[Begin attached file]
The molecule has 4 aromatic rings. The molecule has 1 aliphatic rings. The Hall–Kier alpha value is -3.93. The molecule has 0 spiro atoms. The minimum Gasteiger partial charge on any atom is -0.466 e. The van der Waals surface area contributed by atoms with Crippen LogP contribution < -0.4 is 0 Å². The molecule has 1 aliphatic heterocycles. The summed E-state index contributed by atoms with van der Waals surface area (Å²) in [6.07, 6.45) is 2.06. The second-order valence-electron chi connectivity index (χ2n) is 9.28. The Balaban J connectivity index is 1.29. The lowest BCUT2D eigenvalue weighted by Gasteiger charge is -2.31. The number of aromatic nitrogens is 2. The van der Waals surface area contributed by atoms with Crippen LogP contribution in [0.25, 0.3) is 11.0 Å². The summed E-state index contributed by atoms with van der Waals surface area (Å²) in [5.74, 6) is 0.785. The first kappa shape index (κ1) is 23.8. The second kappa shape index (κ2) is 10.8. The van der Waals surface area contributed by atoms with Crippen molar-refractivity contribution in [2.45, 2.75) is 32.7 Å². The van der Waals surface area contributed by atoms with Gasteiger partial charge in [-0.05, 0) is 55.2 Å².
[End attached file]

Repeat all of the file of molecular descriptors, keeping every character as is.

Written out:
The molecule has 4 aromatic rings. The molecule has 1 aliphatic rings. The Hall–Kier alpha value is -3.93. The molecule has 0 spiro atoms. The minimum Gasteiger partial charge on any atom is -0.466 e. The van der Waals surface area contributed by atoms with Crippen LogP contribution < -0.4 is 0 Å². The molecule has 1 aliphatic heterocycles. The summed E-state index contributed by atoms with van der Waals surface area (Å²) in [6.07, 6.45) is 2.06. The second-order valence-electron chi connectivity index (χ2n) is 9.28. The Balaban J connectivity index is 1.29. The lowest BCUT2D eigenvalue weighted by Gasteiger charge is -2.31. The number of aromatic nitrogens is 2. The van der Waals surface area contributed by atoms with Crippen LogP contribution in [0.25, 0.3) is 11.0 Å². The summed E-state index contributed by atoms with van der Waals surface area (Å²) in [5.74, 6) is 0.785. The first kappa shape index (κ1) is 23.8. The second kappa shape index (κ2) is 10.8. The van der Waals surface area contributed by atoms with Crippen molar-refractivity contribution in [2.45, 2.75) is 32.7 Å². The van der Waals surface area contributed by atoms with Gasteiger partial charge in [-0.05, 0) is 55.2 Å².